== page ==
Biomechanical evaluation of a new bone cement for use in vertebroplasty

Spine (Phila Pa 1976). 2000 May 1;25(9):1061-4. doi: 10.1097/00007632-200005010-00004.


Study design: Comparative ex vivobiomechanical study.

Objectives: To determine the strength and stiffness of osteoporotic vertebral bodies subjected to compression fractures and subsequently stabilized via bipedicular injection of one of two bone cements: one is a commercially available polymethylmethacrylate (Simplex P) and one is a proprietary glass-ceramic-reinforced BisGMA/BisEMA/TEGDMA matrix composite that is being developed for use in vertebroplasty (Orthocomp).

Summary of background data: Osteoporotic compression fractures present diagnostic and therapeutic challenges for the clinician. Vertebroplasty, a new technique for treating such fractures, stabilizes vertebral bodies by injection of cement. Little is known, however, about the biomechanics of this treatment.

Methods: Five vertebral bodies (L1-L5) from each of four fresh spines were harvested from female cadavers (age, 80 +/- 5 years), screened for bone density using DEXA (t = -3.4 to -6.4), disarticulated, and compressed in a materials testing machine to determine initial strength and stiffness. The fractures then were repaired using a transpedicular injection of either Orthocomp or Simplex P and recrushed.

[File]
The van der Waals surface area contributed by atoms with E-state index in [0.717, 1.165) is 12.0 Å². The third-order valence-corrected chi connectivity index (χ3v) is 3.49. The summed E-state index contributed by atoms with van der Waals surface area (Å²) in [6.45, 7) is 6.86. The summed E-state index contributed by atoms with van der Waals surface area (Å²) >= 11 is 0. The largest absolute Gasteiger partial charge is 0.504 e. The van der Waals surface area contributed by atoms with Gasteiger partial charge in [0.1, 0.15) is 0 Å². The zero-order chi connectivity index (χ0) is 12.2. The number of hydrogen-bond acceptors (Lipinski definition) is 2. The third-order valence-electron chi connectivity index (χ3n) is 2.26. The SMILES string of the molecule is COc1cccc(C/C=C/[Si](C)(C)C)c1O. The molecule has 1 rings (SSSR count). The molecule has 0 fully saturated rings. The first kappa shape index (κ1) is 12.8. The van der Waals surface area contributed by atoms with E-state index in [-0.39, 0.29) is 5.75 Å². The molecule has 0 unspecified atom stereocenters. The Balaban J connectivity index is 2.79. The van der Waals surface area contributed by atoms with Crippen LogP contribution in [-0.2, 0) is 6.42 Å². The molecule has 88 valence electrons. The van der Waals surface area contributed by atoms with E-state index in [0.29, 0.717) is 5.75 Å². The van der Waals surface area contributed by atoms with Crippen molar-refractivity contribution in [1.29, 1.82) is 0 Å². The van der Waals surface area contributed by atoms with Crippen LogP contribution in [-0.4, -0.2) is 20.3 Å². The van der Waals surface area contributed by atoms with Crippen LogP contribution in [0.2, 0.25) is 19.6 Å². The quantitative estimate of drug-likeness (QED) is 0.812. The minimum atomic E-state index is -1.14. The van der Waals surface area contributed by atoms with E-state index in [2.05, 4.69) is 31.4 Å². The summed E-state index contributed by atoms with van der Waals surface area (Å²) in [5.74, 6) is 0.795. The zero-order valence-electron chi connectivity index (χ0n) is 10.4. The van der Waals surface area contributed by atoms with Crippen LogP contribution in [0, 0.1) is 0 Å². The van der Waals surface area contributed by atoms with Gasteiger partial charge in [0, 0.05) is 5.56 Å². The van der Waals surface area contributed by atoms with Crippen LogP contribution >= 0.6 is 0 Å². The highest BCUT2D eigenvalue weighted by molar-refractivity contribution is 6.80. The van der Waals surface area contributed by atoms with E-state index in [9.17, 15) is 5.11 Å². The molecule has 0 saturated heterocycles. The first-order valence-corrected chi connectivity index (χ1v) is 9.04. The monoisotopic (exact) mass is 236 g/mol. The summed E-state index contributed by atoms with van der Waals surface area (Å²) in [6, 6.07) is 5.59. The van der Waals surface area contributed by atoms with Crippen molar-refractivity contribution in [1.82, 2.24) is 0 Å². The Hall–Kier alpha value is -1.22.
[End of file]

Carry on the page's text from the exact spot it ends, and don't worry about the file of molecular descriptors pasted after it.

Results: For both cement treatments, vertebral body strength after injection of cement was significantly greater than initial strength values. Vertebral bodies augmented with Orthocomp recovered their initial stiffness; however, vertebral bodies augmented with Simplex P were significantly less stiff than they were in their initial condition.

Conclusions: Augmentation with Orthocomp results in similar or greater mechanical properties compared with Simplex P, but these biomechanical results have yet to be substantiated in clinical studies.

MeSH terms

  • Aged
  • Aged, 80 and over
  • Analysis of Variance
  • Biocompatible Materials / therapeutic use*
  • Biomechanical Phenomena
  • Bone Cements / therapeutic use*
  • Female
  • Humans
  • Lumbar Vertebrae / injuries
  • Lumbar Vertebrae / surgery
  • Methylmethacrylate / therapeutic use*
  • Osteoporosis / surgery*
  • Spinal Fractures / surgery*


  • Biocompatible Materials
  • Bone Cements
  • Methylmethacrylate